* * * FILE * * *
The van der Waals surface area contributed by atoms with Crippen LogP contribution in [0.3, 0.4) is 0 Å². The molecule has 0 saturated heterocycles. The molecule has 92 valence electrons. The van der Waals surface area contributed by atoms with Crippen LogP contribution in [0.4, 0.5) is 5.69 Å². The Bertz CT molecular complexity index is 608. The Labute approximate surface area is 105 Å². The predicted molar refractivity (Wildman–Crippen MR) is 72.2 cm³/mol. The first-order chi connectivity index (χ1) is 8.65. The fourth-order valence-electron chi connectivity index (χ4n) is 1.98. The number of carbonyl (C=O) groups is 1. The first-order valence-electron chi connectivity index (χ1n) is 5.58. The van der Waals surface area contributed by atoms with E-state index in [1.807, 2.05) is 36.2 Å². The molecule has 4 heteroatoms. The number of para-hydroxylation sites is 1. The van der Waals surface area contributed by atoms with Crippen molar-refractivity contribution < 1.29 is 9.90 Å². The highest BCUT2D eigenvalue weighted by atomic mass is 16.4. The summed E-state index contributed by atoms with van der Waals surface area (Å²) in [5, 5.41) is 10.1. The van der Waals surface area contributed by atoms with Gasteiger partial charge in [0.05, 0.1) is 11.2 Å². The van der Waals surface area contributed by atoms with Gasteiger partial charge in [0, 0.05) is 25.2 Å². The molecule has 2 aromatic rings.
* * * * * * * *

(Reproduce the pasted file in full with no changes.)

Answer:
The van der Waals surface area contributed by atoms with Crippen LogP contribution in [0.3, 0.4) is 0 Å². The molecule has 0 saturated heterocycles. The molecule has 92 valence electrons. The van der Waals surface area contributed by atoms with Crippen LogP contribution in [0.4, 0.5) is 5.69 Å². The Bertz CT molecular complexity index is 608. The Labute approximate surface area is 105 Å². The predicted molar refractivity (Wildman–Crippen MR) is 72.2 cm³/mol. The first-order chi connectivity index (χ1) is 8.65. The fourth-order valence-electron chi connectivity index (χ4n) is 1.98. The number of carbonyl (C=O) groups is 1. The first-order valence-electron chi connectivity index (χ1n) is 5.58. The van der Waals surface area contributed by atoms with E-state index in [1.807, 2.05) is 36.2 Å². The molecule has 4 heteroatoms. The number of para-hydroxylation sites is 1. The van der Waals surface area contributed by atoms with Crippen molar-refractivity contribution < 1.29 is 9.90 Å². The highest BCUT2D eigenvalue weighted by atomic mass is 16.4. The summed E-state index contributed by atoms with van der Waals surface area (Å²) in [5, 5.41) is 10.1. The van der Waals surface area contributed by atoms with Gasteiger partial charge in [0.05, 0.1) is 11.2 Å². The van der Waals surface area contributed by atoms with Gasteiger partial charge in [0, 0.05) is 25.2 Å². The molecule has 2 aromatic rings.